Gary Spaulding, Senior Gleaner Writer
While there was an intention by the Bruce Golding administration to extract $45 million from the National Housing Trust (NHT), The Gleaner has been told that this move never materialised.
Former chairman of the board of the NHT, Howard Mitchell, said while the Jamaica Labour Party (JLP) Government had sought a loan from the Trust to finance drought alleviation efforts in 2008-2009, the then Government reversed its decision on the advice of the solicitor general.
"It is not true that former Prime Minister Golding raided the Trust for drought-relief purposes," wrote Mitchell, in response to an article in The Sunday Gleaner. "The request was made for a loan from the Trust, but denied on the basis that the Trust could not lawfully lend money for that purpose."
Added Mitchell, "Then Prime Minister Golding and his Cabinet did not pursue the matter further".
Mitchell also noted that employers' contributions are, not under the present law, refundable after any period.
This means that no JLP Government has ever raided the coffers of the NHT, but successive People's National Party administrations have.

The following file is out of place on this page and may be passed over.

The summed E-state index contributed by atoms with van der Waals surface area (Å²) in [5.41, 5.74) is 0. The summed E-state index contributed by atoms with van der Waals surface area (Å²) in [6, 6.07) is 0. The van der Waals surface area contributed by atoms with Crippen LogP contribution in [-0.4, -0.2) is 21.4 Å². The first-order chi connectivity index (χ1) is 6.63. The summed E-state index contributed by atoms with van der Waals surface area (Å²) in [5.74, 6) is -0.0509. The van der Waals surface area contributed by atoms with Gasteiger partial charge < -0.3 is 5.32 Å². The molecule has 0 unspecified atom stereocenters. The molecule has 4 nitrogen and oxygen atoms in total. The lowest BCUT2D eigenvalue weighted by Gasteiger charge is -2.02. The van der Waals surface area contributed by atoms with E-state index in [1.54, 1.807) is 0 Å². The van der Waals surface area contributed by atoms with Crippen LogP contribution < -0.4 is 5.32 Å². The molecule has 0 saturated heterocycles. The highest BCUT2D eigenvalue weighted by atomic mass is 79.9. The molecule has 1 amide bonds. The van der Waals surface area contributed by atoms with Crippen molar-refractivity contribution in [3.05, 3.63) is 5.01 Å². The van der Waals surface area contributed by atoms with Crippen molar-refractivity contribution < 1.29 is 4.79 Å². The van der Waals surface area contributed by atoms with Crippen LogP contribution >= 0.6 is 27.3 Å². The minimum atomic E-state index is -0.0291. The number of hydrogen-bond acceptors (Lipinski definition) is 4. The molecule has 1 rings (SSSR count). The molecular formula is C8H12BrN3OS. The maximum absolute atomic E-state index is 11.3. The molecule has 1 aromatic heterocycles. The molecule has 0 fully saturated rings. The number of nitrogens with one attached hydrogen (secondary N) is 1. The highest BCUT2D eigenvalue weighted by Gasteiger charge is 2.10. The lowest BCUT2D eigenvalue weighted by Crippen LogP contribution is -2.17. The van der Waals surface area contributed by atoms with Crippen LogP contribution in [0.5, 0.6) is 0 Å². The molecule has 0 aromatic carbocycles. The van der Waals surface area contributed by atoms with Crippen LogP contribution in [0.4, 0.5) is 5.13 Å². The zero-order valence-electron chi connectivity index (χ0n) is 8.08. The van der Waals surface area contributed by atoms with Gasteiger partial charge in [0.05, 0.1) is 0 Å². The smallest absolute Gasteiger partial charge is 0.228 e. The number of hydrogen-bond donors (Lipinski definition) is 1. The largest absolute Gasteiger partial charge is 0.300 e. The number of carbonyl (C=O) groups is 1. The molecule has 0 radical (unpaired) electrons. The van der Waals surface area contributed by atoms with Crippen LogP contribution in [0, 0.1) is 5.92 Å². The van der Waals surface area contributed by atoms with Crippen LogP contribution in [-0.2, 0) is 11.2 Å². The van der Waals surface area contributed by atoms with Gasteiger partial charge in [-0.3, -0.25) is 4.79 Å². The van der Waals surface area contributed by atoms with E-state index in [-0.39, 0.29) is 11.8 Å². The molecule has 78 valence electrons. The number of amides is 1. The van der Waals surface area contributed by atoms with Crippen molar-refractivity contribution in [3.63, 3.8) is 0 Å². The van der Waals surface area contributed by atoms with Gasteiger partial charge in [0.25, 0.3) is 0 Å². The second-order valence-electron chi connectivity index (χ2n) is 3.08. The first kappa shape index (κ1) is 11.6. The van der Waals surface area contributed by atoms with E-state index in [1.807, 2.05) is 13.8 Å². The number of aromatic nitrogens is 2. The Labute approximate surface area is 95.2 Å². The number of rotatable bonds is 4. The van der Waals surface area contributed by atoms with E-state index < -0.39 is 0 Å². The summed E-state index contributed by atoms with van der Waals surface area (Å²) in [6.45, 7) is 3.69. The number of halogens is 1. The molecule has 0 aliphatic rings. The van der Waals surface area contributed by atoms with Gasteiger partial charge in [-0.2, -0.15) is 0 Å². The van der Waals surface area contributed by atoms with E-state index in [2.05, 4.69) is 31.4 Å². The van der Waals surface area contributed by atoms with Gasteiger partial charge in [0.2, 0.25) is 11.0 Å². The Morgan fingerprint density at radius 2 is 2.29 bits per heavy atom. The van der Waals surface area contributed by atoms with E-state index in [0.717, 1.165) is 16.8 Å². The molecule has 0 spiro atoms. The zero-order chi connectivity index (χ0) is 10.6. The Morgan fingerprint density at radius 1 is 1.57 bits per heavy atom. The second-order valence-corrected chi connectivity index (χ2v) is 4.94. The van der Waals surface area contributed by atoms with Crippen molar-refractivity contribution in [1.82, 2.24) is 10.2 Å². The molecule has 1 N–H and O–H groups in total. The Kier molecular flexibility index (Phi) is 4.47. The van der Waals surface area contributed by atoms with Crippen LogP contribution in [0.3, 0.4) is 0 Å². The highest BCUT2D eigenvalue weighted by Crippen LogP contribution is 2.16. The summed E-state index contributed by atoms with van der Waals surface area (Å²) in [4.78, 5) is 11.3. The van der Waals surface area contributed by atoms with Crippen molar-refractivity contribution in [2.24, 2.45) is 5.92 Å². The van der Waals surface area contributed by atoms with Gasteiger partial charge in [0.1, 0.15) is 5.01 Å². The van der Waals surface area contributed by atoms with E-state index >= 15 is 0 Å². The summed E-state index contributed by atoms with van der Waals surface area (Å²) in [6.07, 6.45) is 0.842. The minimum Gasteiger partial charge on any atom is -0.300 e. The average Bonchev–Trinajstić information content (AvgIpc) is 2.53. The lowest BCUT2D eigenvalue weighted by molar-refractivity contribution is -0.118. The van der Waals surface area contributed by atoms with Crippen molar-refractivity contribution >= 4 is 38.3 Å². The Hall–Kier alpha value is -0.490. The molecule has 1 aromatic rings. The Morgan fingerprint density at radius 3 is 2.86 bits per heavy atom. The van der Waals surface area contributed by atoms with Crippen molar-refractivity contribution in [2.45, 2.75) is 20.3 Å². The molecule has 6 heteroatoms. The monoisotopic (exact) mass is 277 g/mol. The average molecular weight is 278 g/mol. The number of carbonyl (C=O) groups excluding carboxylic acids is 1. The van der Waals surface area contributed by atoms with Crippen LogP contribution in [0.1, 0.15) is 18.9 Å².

In 2003, the P.J. Patterson administration scraped $5 billion from the funds to finance its education transformation programme, a move on which Mitchell and the then NHT board frowned.
Although the then Patterson Government had moved to amend the NHT Act to legitimise its actions and promised that it would be a one-off measure, his successor Portia Simpson Miller has since raided the Trust twice.
On its first raid, the Simpson Miller administration deducted $15 billion to build houses for the poor in an ill-fated initiative dubbed the Inner-city Housing Project, the majority of whom have not been meeting their mortgage obligations.
With her administration now desperately clawing for funds to meet the stringent demands of the International Monetary Fund, Finance Minister Dr Peter Phillips has served notice that he would be taking $4 billion from the highly liquid organisation.
A defiant Phillips served notice on Sunday that he would not be stopped in his tracks as he would amend the laws once again in order to legally get the funds.